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Why being 'my GP' to a patient will secure our future

In the first of his new weekly blogs for pulsetoday, The Jobbing Doctor recalls how his last patient of the week exemplified what general practice is about and demonstrated why it will survive despite the Government's efforts to destroy it.

In the first of his new weekly blogs for pulsetoday, The Jobbing Doctor recalls how his last patient of the week exemplified what general practice is about and demonstrated why it will survive despite the Government's efforts to destroy it.

My last patient of the week (6.30 on a Friday evening) was a young lady who is making her way in the world. She is now nearly 21, and is moving onwards and upwards in her career.

She is working in a large utility group, and has started to apply for managerial jobs. Nothing strange in that, I'm sure you'll agree. Except that, apart from her mum and nan, I have been the one constant feature of her life. I remember when her mum was in labour, and I attended to her on the local GP unit (and may well have stitched up the episiotomy), looked after all her childhood illnesses, saw her in junior, then senior school, then she became a teenager.

41220946Ah, teenagers. They know everything and have the attitude to say so. I remember her rebellions and her behaviour issues.

Then, as she started to grow into an adult, it was me who put her on the pill and gave her sexual health advice. Then she left home, and set up home with her boyfriend, but made sure we was close to mum and in Jobbing Doctor's practice area.

This is one of the stories that many GPs up and down the country could tell, and is the bedrock of the way in which healthcare is delivered in this country. It has worked pretty well until now, although we are beginning to see the cracks in this system as more and more roles are done by non-doctors, and Government values convenience over continuity, and puts all the resources in that direction.

I was reminded of the time when I was a young dad, and would pick up my two daughters from primary school, as we had a new baby. There were little knots of mothers standing around the playground, and as I was a bloke, I didn't fit in with any particular group, so I drifted from group to group.

They were all talking about the things they had in common, and what they had in common were the experiences of pregnancy, birth, early childhood illnesses, immunisations etc. I heard them referring to colleagues saying ‘Dr Smith came to see me' or ‘I was examined by Dr Brown' - I knew Drs. Smith and Brown (but the mums didn't know me as I live just outside my practice area).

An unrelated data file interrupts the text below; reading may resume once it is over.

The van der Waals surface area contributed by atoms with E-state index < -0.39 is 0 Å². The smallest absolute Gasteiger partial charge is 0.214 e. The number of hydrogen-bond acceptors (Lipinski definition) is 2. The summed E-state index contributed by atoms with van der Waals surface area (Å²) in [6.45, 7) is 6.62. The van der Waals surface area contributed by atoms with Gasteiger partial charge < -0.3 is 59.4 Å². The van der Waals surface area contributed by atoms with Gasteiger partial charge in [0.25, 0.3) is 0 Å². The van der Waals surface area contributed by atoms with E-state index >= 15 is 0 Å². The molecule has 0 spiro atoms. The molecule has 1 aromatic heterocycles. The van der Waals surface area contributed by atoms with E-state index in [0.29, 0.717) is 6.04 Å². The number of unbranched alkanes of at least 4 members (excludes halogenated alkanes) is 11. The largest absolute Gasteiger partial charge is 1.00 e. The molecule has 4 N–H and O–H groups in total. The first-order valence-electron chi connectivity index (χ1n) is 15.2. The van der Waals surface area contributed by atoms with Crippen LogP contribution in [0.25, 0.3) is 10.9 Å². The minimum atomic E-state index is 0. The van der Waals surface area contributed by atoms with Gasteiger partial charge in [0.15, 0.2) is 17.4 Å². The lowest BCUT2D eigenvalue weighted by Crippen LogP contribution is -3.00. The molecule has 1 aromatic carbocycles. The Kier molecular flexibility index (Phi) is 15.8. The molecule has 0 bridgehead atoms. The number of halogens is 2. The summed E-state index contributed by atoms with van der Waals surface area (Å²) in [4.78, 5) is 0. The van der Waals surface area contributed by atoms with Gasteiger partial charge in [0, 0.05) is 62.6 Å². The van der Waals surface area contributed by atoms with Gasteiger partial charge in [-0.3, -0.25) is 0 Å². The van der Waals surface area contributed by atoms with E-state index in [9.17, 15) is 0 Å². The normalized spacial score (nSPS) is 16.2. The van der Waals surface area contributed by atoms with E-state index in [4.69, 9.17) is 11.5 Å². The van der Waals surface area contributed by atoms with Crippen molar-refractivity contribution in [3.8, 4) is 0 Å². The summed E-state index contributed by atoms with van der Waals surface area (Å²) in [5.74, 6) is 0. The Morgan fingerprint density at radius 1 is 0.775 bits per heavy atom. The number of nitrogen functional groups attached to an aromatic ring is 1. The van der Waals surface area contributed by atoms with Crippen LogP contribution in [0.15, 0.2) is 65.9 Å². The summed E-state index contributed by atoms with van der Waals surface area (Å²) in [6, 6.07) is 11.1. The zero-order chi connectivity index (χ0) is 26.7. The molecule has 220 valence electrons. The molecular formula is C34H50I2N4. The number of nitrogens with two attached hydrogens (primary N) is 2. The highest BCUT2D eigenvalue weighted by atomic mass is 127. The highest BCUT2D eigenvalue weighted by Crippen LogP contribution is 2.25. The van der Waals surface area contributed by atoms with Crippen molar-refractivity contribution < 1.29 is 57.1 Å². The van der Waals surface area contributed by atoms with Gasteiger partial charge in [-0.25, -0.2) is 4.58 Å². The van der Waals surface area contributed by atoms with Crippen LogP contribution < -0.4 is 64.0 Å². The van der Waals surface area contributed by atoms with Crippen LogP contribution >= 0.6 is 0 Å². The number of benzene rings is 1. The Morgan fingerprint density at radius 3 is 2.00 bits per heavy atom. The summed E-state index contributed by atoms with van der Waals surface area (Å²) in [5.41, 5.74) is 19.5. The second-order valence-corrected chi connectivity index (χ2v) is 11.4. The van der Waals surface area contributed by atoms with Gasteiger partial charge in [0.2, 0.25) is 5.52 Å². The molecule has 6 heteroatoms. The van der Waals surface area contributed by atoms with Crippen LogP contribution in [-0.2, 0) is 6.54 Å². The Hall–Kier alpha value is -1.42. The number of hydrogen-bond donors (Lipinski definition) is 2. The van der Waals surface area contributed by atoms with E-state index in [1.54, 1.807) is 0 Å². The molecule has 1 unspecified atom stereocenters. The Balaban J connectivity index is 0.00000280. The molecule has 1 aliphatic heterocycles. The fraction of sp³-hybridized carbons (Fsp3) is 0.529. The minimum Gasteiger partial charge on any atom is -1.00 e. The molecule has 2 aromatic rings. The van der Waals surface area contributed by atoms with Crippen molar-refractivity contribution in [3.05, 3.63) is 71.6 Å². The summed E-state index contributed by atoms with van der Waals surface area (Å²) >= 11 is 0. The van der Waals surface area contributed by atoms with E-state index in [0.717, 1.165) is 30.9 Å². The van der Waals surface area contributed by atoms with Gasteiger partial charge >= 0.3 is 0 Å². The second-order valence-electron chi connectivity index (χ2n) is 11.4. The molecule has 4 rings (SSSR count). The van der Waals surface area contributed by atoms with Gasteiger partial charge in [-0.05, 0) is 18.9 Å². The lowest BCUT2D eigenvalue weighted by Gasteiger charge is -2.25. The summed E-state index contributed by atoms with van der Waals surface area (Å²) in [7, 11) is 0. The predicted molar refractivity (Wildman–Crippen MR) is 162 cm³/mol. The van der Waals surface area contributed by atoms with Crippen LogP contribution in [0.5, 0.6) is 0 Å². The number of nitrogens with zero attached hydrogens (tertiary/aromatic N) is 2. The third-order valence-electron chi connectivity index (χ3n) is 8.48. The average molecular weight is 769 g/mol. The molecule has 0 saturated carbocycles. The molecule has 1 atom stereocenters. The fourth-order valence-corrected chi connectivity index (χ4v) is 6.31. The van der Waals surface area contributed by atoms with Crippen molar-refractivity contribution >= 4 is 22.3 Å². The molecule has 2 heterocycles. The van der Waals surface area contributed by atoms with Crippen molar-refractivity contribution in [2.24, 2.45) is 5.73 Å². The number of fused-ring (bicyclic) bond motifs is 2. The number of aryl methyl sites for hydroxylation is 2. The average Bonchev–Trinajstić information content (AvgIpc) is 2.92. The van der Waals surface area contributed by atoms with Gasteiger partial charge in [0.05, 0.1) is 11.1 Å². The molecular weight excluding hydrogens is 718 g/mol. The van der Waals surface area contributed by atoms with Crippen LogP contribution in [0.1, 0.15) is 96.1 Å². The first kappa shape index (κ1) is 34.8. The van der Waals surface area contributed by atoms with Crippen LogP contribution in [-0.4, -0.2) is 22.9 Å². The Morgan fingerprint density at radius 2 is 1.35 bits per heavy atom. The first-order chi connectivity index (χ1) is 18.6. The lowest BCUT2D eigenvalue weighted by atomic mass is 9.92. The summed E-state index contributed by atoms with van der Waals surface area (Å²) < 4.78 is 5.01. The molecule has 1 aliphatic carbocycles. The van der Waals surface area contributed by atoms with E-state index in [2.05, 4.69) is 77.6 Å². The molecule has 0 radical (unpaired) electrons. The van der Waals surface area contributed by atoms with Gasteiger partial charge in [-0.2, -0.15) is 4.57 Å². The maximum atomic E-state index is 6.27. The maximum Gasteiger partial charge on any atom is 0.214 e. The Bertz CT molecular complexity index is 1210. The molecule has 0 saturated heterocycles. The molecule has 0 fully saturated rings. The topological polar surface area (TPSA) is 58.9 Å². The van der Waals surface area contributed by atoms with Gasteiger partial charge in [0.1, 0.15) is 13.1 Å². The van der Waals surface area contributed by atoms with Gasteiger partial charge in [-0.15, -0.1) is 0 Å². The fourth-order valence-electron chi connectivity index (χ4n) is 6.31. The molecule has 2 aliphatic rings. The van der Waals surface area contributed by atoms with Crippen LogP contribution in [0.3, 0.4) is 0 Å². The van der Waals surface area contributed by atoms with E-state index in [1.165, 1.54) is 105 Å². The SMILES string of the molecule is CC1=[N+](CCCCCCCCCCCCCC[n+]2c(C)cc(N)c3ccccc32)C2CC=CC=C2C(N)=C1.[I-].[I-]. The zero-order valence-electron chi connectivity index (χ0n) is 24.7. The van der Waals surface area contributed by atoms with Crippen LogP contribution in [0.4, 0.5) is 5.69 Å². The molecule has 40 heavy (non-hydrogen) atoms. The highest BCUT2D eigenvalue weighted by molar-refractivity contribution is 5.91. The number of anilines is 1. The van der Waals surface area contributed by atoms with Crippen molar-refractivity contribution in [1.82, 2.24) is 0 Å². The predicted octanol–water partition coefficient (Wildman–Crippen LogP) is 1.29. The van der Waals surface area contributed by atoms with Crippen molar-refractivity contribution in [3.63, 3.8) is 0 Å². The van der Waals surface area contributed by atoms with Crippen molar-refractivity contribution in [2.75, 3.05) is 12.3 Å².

Two things then struck me. Firstly, there would be an identical playground 3 miles away where they would be talking about me! Secondly, whenever they referred to the hospital experience, they would talk about the nurse, the consultant, the midwife, the paediatrician; but whenever they talked about their GPs it was always my doctor, my surgery.

So there you have it. The difference between general practice and hospital medicine is down to the personal possessive pronoun, first person singular versus the definite article. ‘My' not ‘the'.

Unfortunately, the Government just don't understand this.

Generally, the patients do understand this. This is why General Practice will survive.

Who is The Jobbing Doctor?

The Jobbing Doctor is a jobbing general practitioner in a deprived urban area of England. I tend to write about what I see and experience in primary care - the highs (and there are many of them), the lows (some of them as well), and many other things in between.


There is a long history of doctors who write. Whilst I would never put myself in the same league as almost all of them, there seems to be a compulsion to write down our experiences, as we are often the chronicler of the common man. Writing a blog is really a form of this.

Thejobbingdoctor's new blog for pulsetoday: Why being 'my GP' for a patient secures the future of general practice

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